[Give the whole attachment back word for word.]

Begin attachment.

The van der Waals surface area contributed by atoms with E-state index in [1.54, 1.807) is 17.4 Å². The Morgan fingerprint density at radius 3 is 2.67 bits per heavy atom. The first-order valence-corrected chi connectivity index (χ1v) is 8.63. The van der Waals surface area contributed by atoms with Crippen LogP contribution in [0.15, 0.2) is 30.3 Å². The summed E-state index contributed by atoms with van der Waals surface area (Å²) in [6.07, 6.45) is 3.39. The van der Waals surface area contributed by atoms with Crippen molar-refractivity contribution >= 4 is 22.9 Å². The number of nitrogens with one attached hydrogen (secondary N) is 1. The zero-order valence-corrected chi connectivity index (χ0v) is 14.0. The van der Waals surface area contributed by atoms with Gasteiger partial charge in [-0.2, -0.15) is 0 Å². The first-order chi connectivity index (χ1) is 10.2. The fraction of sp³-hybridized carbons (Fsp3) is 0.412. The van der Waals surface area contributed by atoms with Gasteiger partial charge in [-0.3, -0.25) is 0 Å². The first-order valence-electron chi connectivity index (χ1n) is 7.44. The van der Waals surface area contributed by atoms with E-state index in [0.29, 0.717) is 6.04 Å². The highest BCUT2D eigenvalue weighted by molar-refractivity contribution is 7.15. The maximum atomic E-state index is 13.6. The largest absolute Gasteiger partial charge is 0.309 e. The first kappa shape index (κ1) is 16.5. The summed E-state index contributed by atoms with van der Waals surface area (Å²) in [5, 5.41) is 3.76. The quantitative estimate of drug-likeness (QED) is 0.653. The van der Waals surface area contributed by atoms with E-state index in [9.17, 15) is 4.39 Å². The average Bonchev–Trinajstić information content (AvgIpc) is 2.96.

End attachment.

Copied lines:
The van der Waals surface area contributed by atoms with E-state index in [1.54, 1.807) is 17.4 Å². The Morgan fingerprint density at radius 3 is 2.67 bits per heavy atom. The first-order valence-corrected chi connectivity index (χ1v) is 8.63. The van der Waals surface area contributed by atoms with Crippen LogP contribution in [0.15, 0.2) is 30.3 Å². The summed E-state index contributed by atoms with van der Waals surface area (Å²) in [6.07, 6.45) is 3.39. The van der Waals surface area contributed by atoms with Crippen molar-refractivity contribution >= 4 is 22.9 Å². The number of nitrogens with one attached hydrogen (secondary N) is 1. The zero-order valence-corrected chi connectivity index (χ0v) is 14.0. The van der Waals surface area contributed by atoms with Gasteiger partial charge in [-0.2, -0.15) is 0 Å². The first-order chi connectivity index (χ1) is 10.2. The fraction of sp³-hybridized carbons (Fsp3) is 0.412. The van der Waals surface area contributed by atoms with Gasteiger partial charge in [-0.3, -0.25) is 0 Å². The first-order valence-electron chi connectivity index (χ1n) is 7.44. The van der Waals surface area contributed by atoms with E-state index in [0.29, 0.717) is 6.04 Å². The highest BCUT2D eigenvalue weighted by molar-refractivity contribution is 7.15. The maximum atomic E-state index is 13.6. The largest absolute Gasteiger partial charge is 0.309 e. The first kappa shape index (κ1) is 16.5. The summed E-state index contributed by atoms with van der Waals surface area (Å²) in [5, 5.41) is 3.76. The quantitative estimate of drug-likeness (QED) is 0.653. The van der Waals surface area contributed by atoms with E-state index in [9.17, 15) is 4.39 Å². The average Bonchev–Trinajstić information content (AvgIpc) is 2.96.